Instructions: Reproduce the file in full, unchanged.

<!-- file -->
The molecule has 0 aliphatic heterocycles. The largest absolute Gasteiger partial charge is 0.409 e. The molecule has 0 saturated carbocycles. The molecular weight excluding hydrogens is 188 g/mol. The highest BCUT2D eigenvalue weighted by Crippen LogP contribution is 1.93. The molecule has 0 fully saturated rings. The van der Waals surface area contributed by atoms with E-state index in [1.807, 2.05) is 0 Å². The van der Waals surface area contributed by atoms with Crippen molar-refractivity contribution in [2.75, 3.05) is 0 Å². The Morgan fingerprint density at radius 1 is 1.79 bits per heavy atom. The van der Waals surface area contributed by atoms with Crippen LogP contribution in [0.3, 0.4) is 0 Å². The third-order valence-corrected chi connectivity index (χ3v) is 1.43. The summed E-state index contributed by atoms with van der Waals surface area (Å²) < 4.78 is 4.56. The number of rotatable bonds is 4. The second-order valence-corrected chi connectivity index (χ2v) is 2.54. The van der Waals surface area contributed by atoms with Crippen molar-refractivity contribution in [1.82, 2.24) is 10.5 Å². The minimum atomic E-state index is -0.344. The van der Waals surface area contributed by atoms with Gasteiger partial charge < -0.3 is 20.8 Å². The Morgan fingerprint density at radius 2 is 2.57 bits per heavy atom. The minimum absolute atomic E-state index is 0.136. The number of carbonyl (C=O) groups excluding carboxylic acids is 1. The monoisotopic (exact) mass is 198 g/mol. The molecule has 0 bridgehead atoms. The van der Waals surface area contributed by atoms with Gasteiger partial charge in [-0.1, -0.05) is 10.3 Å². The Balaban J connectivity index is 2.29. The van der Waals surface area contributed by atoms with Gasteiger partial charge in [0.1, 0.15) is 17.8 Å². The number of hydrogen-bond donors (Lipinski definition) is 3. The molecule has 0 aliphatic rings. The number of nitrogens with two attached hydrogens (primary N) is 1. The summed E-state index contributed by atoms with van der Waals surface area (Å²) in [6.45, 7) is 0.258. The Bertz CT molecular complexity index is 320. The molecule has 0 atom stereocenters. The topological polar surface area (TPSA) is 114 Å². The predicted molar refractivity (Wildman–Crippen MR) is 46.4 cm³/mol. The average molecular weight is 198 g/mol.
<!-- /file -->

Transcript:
The molecule has 0 aliphatic heterocycles. The largest absolute Gasteiger partial charge is 0.409 e. The molecule has 0 saturated carbocycles. The molecular weight excluding hydrogens is 188 g/mol. The highest BCUT2D eigenvalue weighted by Crippen LogP contribution is 1.93. The molecule has 0 fully saturated rings. The van der Waals surface area contributed by atoms with E-state index in [1.807, 2.05) is 0 Å². The van der Waals surface area contributed by atoms with Crippen molar-refractivity contribution in [2.75, 3.05) is 0 Å². The Morgan fingerprint density at radius 1 is 1.79 bits per heavy atom. The van der Waals surface area contributed by atoms with Crippen LogP contribution in [0.3, 0.4) is 0 Å². The third-order valence-corrected chi connectivity index (χ3v) is 1.43. The summed E-state index contributed by atoms with van der Waals surface area (Å²) < 4.78 is 4.56. The number of rotatable bonds is 4. The second-order valence-corrected chi connectivity index (χ2v) is 2.54. The van der Waals surface area contributed by atoms with Crippen molar-refractivity contribution in [1.82, 2.24) is 10.5 Å². The minimum atomic E-state index is -0.344. The van der Waals surface area contributed by atoms with Gasteiger partial charge < -0.3 is 20.8 Å². The Morgan fingerprint density at radius 2 is 2.57 bits per heavy atom. The minimum absolute atomic E-state index is 0.136. The number of carbonyl (C=O) groups excluding carboxylic acids is 1. The monoisotopic (exact) mass is 198 g/mol. The molecule has 0 bridgehead atoms. The van der Waals surface area contributed by atoms with Gasteiger partial charge in [-0.1, -0.05) is 10.3 Å². The Balaban J connectivity index is 2.29. The van der Waals surface area contributed by atoms with Gasteiger partial charge in [0.1, 0.15) is 17.8 Å². The number of hydrogen-bond donors (Lipinski definition) is 3. The molecule has 0 aliphatic rings. The number of nitrogens with two attached hydrogens (primary N) is 1. The summed E-state index contributed by atoms with van der Waals surface area (Å²) in [6.45, 7) is 0.258. The Bertz CT molecular complexity index is 320. The molecule has 0 atom stereocenters. The topological polar surface area (TPSA) is 114 Å². The predicted molar refractivity (Wildman–Crippen MR) is 46.4 cm³/mol. The average molecular weight is 198 g/mol.